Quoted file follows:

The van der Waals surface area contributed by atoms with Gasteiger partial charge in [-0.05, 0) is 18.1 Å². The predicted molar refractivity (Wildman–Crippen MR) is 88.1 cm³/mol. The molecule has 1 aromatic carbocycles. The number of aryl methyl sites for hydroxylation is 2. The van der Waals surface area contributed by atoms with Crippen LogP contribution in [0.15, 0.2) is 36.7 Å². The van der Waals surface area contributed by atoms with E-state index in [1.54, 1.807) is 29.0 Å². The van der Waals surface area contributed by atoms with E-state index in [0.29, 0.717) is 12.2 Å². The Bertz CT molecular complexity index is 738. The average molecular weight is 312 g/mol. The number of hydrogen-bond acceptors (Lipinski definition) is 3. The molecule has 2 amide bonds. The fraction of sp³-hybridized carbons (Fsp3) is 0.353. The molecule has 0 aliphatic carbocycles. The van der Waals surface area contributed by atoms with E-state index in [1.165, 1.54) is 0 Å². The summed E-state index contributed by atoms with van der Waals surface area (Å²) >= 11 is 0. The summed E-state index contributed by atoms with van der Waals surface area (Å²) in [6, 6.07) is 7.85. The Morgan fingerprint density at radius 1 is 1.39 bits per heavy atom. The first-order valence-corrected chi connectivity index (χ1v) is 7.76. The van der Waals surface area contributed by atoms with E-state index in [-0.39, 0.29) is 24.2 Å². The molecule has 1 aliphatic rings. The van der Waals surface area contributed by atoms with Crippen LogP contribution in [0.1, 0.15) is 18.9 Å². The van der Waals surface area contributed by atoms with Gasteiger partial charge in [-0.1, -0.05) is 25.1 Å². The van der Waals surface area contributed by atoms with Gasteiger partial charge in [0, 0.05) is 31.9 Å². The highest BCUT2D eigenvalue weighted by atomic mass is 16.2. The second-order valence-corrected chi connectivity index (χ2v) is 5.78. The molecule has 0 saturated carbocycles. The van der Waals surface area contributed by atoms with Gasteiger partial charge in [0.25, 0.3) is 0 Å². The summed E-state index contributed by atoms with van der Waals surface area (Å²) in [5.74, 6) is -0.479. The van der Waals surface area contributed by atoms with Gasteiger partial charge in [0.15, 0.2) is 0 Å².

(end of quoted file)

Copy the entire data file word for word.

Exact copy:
The van der Waals surface area contributed by atoms with Gasteiger partial charge in [-0.05, 0) is 18.1 Å². The predicted molar refractivity (Wildman–Crippen MR) is 88.1 cm³/mol. The molecule has 1 aromatic carbocycles. The number of aryl methyl sites for hydroxylation is 2. The van der Waals surface area contributed by atoms with Crippen LogP contribution in [0.15, 0.2) is 36.7 Å². The van der Waals surface area contributed by atoms with E-state index in [1.54, 1.807) is 29.0 Å². The van der Waals surface area contributed by atoms with E-state index in [0.29, 0.717) is 12.2 Å². The Bertz CT molecular complexity index is 738. The average molecular weight is 312 g/mol. The number of hydrogen-bond acceptors (Lipinski definition) is 3. The molecule has 2 amide bonds. The fraction of sp³-hybridized carbons (Fsp3) is 0.353. The molecule has 0 aliphatic carbocycles. The van der Waals surface area contributed by atoms with E-state index in [1.165, 1.54) is 0 Å². The summed E-state index contributed by atoms with van der Waals surface area (Å²) >= 11 is 0. The summed E-state index contributed by atoms with van der Waals surface area (Å²) in [6, 6.07) is 7.85. The Morgan fingerprint density at radius 1 is 1.39 bits per heavy atom. The first-order valence-corrected chi connectivity index (χ1v) is 7.76. The van der Waals surface area contributed by atoms with E-state index in [-0.39, 0.29) is 24.2 Å². The molecule has 1 aliphatic rings. The van der Waals surface area contributed by atoms with Crippen LogP contribution in [0.1, 0.15) is 18.9 Å². The van der Waals surface area contributed by atoms with Gasteiger partial charge in [-0.1, -0.05) is 25.1 Å². The van der Waals surface area contributed by atoms with Gasteiger partial charge in [0, 0.05) is 31.9 Å². The highest BCUT2D eigenvalue weighted by atomic mass is 16.2. The second-order valence-corrected chi connectivity index (χ2v) is 5.78. The molecule has 0 saturated carbocycles. The van der Waals surface area contributed by atoms with Gasteiger partial charge in [0.25, 0.3) is 0 Å². The summed E-state index contributed by atoms with van der Waals surface area (Å²) in [5.74, 6) is -0.479. The van der Waals surface area contributed by atoms with Gasteiger partial charge in [0.15, 0.2) is 0 Å².